• Olfactory bulbs (part of the Cranial Nerve I system: Olfactory nerve) – two flaps of tissue located near the front of the brain. Smell information is actually sent to the olfactory bulbs through cranial nerve I, but this was removed when the brain was removed from the skull.
      • Optic Chiasm (part of the Cranial Nerve II system: Optic nerve) – the structure behind the olfactory bulbs that is shaped like an X. Since information about each side of the visual field is received from both eyes, the optic chiasm is the point where the information from the two eyes is separated to be sent separately to the two halves of the thalamus, and then to the two hemispheres.
  • Take one of the 2 brains and cut down the middle between the hemispheres. Now that you are looking at the inside of the midline of the brain try to locate a bundle of white fibers that connects the two hemispheres. This bundle of fibers is known as the corpus callosum, and it transfers information between the cerebral hemispheres.
  • Now you have some time to slice the brains in a few different directions and to look at the overall organization. The plates pictured below are photographs of the sheep brain. They are provided below so that you can try to locate the different neural structures, and students and teachers are available to help you identify the structures and to tell you a little bit about their functions.

The following plates were downloaded from the Department of Psychology at the University of Guelph (Canada), where a sheep brain dissection manual is maintained (http://www.psydev.uoguelph.ca/faculty/peters/labmanual/)

Figure 1. the ventral surface of the brain

Figure 2. the midsagittal section

Figure 3. an anterior coronal section

Figure 4. a posterior coronal section

Table 1. Brain structures as labeled in the plates above

Plate 1 Structures:

1 frontal cortex

2 olfactory bulbs

3 periamygdaloid cortex

4 optic chiasm

5 lateral olfactory tract

6 medial olfactory tract

7 pituitary gland (not seen in Plate 1)

8 mammillary bodies

9 cerebral peduncles

10 pons

11 trapezoid body

12 pyramidal tract

13 olive

14 olfactory nerve (not seen in picture)

15 optic nerve

16 occulomotor nerve

17 trochlear nerve

18 trigeminal nerve

19 abducens nerve

20 facial nerve

21 vestibulo-acoustic nerve (not seen in Plate 1)

22 glossopharyngeal nerve (not seen in Plate 1)

23 vagus nerve (not seen in Plate 1)

24 spinal accessory nerve

25 hypoglossal nerve

26 optic tract

Plate 2 Structures:

1 cerebellum

2 primary fissure, cerebellum

3 superior colliculus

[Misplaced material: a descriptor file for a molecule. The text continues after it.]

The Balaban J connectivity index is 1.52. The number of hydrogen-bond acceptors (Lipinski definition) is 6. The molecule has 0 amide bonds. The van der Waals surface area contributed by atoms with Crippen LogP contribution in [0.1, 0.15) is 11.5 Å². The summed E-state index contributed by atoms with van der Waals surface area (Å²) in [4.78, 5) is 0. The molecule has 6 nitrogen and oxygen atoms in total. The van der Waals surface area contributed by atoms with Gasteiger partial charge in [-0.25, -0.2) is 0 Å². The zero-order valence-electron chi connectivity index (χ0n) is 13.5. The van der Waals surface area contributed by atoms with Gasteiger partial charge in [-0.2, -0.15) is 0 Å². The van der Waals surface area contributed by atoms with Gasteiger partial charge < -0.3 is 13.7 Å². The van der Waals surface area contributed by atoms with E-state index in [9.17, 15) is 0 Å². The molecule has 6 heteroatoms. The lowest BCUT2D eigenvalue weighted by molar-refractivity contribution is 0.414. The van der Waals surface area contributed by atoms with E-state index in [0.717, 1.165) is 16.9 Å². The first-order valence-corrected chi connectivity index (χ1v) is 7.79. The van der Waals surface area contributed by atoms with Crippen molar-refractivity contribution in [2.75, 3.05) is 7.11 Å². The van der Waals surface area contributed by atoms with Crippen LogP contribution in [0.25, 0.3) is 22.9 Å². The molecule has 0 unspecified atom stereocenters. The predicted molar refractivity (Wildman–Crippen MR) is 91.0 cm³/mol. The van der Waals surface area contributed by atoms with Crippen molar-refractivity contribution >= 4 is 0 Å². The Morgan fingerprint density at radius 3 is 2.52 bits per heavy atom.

4 inferior colliculus

5 pineal gland

6 habenula

7 stria medullaris

8 lateral ventricle

9 third ventricle

10 cerebral aqueduct

11 fourth ventricle

12 septum

13 septum pellucidum (a bit of it)

14 posterior commissure

15 fornix

16 hippocampus

17 mammillary body

18 hypothalamus

19 anterior commissure

20 body of corpus callosum

21 genu of corpus callosum

22 splenium of corpus callosum

23 optic chiasm

24 pons

25 massa intermedia - thalamus

26 cingulate gyrus

Plate 10: Plate14:

29 hippocampus

30 pineal gland

31 posterior commissure

32 beginning of cerebral aqueduct

33 lateral geniculate nucleus

34 optic tract fibres on way into lateral

2 septohypothalamic tract

3 head of caudate nucleus

4 external capsule

6 corona radiata

7 septum pellucidum

9 body of the corpus callosum

10 putamen

Nerve Endings Station


  • Blindfold (or just close eyes)
  • Caliper
  • Toothpicks


Be gentle with pointy things, everyone should use different toothpicks.


  • Determine the relative number of nerve endings at different areas of the body.
  • Learn that more neurons in an area means it corresponds to a larger area of the sensory cortex (learn about the homunculus and where it is in the brain

Brain contains a kind of map (somatosensory cortex) that reflects the relative number of touch receptors in various parts of the body. The somatosensory cortex contains a “map” of the human body, but since all parts of the body are not equally “sensitive” the areas that contain more sense receptors are represented as larger in the somatosensory cortex. This representation of sensitivity is known as the homunculus.

Figure 5 – the somatosensory cortex

Figure 6 – the homunculus

Human skin contains several different sense receptors that respond to mechanical and thermal stimuli (e.g., touch, pressure, pain, cold, heat).

A sense receptor is a specialized cell that converts a physical or chemical stimulus into action potentials. These action potentials produced by the receptors are conducted to the spinal cord and brain (CNS) for processing and interpretation. The message that is sent to the central nervous system (CNS) is always a train of action potentials, regardless of the kind of stimulus that excites a particular receptor.

Sensory receptors that respond to touch send action potentials through axons that enter the dorsal columns of the spinal cord and ascend to the medulla of the brainstem. These axons then make connections (synapses) with another pathway within the medulla. It is here that the pathway crosses over the brain midline and then continues to the thalamus. The final pathway begins in the thalamus and continues to the specific region of the sensory cortex.

Interesting facts:

  • When an area of the body is missing the somatosensory cortex can reconfigure itself.
  • Homunculus means “little person”
  • Homunculus is different in different animals

Something to think about – We will return to this at the vision and olfaction stations, but it is interesting to think about the fact that we are normally not aware of our clothes touching us, or of the seat we are sitting on. This is because sensory receptors stop responding after an extended period of constant stimulation, but once we move even slightly we notice the change.